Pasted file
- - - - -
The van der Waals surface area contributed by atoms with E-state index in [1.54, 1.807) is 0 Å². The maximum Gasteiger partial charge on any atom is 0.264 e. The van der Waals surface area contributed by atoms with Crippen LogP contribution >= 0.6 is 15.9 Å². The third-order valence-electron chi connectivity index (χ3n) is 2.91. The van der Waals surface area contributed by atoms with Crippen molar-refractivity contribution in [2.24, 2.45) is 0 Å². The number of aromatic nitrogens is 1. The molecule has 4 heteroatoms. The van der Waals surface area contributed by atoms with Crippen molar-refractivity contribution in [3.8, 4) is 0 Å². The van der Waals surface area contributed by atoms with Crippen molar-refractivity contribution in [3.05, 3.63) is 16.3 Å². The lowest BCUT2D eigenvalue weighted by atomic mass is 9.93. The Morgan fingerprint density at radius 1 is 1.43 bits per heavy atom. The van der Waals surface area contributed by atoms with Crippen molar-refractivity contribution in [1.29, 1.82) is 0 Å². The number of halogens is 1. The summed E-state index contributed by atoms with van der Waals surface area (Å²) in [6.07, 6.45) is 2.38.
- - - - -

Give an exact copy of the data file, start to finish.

The van der Waals surface area contributed by atoms with E-state index in [1.54, 1.807) is 0 Å². The maximum Gasteiger partial charge on any atom is 0.264 e. The van der Waals surface area contributed by atoms with Crippen LogP contribution >= 0.6 is 15.9 Å². The third-order valence-electron chi connectivity index (χ3n) is 2.91. The van der Waals surface area contributed by atoms with Crippen molar-refractivity contribution in [2.24, 2.45) is 0 Å². The number of aromatic nitrogens is 1. The molecule has 4 heteroatoms. The van der Waals surface area contributed by atoms with Crippen molar-refractivity contribution in [3.8, 4) is 0 Å². The van der Waals surface area contributed by atoms with Crippen molar-refractivity contribution in [3.05, 3.63) is 16.3 Å². The lowest BCUT2D eigenvalue weighted by atomic mass is 9.93. The Morgan fingerprint density at radius 1 is 1.43 bits per heavy atom. The van der Waals surface area contributed by atoms with Crippen molar-refractivity contribution in [1.29, 1.82) is 0 Å². The number of halogens is 1. The summed E-state index contributed by atoms with van der Waals surface area (Å²) in [6.07, 6.45) is 2.38.